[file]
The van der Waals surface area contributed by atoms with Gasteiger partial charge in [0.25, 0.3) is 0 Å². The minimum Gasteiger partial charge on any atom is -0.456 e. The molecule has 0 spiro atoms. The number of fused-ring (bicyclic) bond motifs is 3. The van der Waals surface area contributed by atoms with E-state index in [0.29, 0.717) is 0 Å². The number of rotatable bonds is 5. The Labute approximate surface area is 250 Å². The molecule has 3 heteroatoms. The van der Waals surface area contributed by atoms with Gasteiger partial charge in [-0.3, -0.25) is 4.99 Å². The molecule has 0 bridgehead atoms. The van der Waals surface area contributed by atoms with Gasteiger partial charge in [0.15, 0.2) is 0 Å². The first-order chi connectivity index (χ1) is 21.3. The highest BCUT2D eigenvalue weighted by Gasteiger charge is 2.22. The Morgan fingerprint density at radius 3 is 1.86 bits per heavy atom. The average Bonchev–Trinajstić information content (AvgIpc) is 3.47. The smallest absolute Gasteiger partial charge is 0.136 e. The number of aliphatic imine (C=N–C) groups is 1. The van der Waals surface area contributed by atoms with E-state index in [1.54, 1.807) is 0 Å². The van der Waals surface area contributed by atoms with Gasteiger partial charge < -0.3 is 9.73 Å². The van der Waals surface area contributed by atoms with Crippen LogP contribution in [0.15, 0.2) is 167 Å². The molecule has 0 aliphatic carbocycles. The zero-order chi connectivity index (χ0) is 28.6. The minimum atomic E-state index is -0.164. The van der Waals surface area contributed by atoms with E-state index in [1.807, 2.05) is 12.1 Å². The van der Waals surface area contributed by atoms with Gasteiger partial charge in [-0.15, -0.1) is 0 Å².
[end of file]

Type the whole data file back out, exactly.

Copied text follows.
The van der Waals surface area contributed by atoms with Gasteiger partial charge in [0.25, 0.3) is 0 Å². The minimum Gasteiger partial charge on any atom is -0.456 e. The molecule has 0 spiro atoms. The number of fused-ring (bicyclic) bond motifs is 3. The van der Waals surface area contributed by atoms with E-state index in [0.29, 0.717) is 0 Å². The number of rotatable bonds is 5. The Labute approximate surface area is 250 Å². The molecule has 3 heteroatoms. The van der Waals surface area contributed by atoms with Gasteiger partial charge in [-0.3, -0.25) is 4.99 Å². The molecule has 0 bridgehead atoms. The van der Waals surface area contributed by atoms with Gasteiger partial charge in [0.15, 0.2) is 0 Å². The first-order chi connectivity index (χ1) is 21.3. The highest BCUT2D eigenvalue weighted by Gasteiger charge is 2.22. The Morgan fingerprint density at radius 3 is 1.86 bits per heavy atom. The average Bonchev–Trinajstić information content (AvgIpc) is 3.47. The smallest absolute Gasteiger partial charge is 0.136 e. The number of aliphatic imine (C=N–C) groups is 1. The van der Waals surface area contributed by atoms with E-state index in [1.54, 1.807) is 0 Å². The van der Waals surface area contributed by atoms with Gasteiger partial charge < -0.3 is 9.73 Å². The van der Waals surface area contributed by atoms with Crippen LogP contribution in [0.15, 0.2) is 167 Å². The molecule has 0 aliphatic carbocycles. The zero-order chi connectivity index (χ0) is 28.6. The minimum atomic E-state index is -0.164. The van der Waals surface area contributed by atoms with E-state index in [1.807, 2.05) is 12.1 Å². The van der Waals surface area contributed by atoms with Gasteiger partial charge in [-0.15, -0.1) is 0 Å².